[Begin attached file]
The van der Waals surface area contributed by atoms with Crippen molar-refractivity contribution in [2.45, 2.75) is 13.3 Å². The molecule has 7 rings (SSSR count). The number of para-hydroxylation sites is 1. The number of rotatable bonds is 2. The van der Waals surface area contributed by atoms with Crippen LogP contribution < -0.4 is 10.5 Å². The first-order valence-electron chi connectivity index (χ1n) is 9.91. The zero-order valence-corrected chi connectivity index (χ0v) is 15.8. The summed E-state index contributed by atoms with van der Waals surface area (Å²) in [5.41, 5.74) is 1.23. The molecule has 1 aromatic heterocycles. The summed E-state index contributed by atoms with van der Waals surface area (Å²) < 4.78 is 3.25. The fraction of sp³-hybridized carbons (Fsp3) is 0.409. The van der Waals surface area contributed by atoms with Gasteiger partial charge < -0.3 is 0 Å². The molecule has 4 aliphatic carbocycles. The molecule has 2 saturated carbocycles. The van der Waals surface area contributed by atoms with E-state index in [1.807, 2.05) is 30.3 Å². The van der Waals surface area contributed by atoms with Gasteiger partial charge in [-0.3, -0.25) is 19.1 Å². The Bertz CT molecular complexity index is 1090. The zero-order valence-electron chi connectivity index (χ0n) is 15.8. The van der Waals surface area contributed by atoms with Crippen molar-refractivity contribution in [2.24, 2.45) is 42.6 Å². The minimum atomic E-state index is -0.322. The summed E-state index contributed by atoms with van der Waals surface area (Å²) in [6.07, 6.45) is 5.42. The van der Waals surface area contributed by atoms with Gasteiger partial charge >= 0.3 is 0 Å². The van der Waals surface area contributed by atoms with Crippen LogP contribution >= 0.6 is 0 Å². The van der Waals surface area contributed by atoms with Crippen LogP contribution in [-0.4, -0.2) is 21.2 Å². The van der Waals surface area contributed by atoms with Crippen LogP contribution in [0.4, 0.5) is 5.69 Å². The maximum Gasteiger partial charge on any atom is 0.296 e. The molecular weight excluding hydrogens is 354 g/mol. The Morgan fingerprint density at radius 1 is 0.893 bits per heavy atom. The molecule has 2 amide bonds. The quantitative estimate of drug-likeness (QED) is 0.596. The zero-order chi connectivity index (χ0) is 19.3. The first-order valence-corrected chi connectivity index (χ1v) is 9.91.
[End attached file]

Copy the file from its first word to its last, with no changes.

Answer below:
The van der Waals surface area contributed by atoms with Crippen molar-refractivity contribution in [2.45, 2.75) is 13.3 Å². The molecule has 7 rings (SSSR count). The number of para-hydroxylation sites is 1. The number of rotatable bonds is 2. The van der Waals surface area contributed by atoms with Crippen LogP contribution < -0.4 is 10.5 Å². The first-order valence-electron chi connectivity index (χ1n) is 9.91. The zero-order valence-corrected chi connectivity index (χ0v) is 15.8. The summed E-state index contributed by atoms with van der Waals surface area (Å²) in [5.41, 5.74) is 1.23. The molecule has 1 aromatic heterocycles. The summed E-state index contributed by atoms with van der Waals surface area (Å²) < 4.78 is 3.25. The fraction of sp³-hybridized carbons (Fsp3) is 0.409. The van der Waals surface area contributed by atoms with Gasteiger partial charge < -0.3 is 0 Å². The molecule has 4 aliphatic carbocycles. The molecule has 2 saturated carbocycles. The van der Waals surface area contributed by atoms with E-state index in [1.807, 2.05) is 30.3 Å². The van der Waals surface area contributed by atoms with Gasteiger partial charge in [-0.3, -0.25) is 19.1 Å². The Bertz CT molecular complexity index is 1090. The zero-order valence-electron chi connectivity index (χ0n) is 15.8. The van der Waals surface area contributed by atoms with Crippen molar-refractivity contribution in [2.24, 2.45) is 42.6 Å². The minimum atomic E-state index is -0.322. The summed E-state index contributed by atoms with van der Waals surface area (Å²) in [6.07, 6.45) is 5.42. The van der Waals surface area contributed by atoms with Gasteiger partial charge >= 0.3 is 0 Å². The van der Waals surface area contributed by atoms with Crippen LogP contribution >= 0.6 is 0 Å². The van der Waals surface area contributed by atoms with Crippen LogP contribution in [-0.4, -0.2) is 21.2 Å². The van der Waals surface area contributed by atoms with Crippen LogP contribution in [0.4, 0.5) is 5.69 Å². The maximum Gasteiger partial charge on any atom is 0.296 e. The molecular weight excluding hydrogens is 354 g/mol. The Morgan fingerprint density at radius 1 is 0.893 bits per heavy atom. The molecule has 2 amide bonds. The quantitative estimate of drug-likeness (QED) is 0.596. The zero-order chi connectivity index (χ0) is 19.3. The first-order valence-corrected chi connectivity index (χ1v) is 9.91.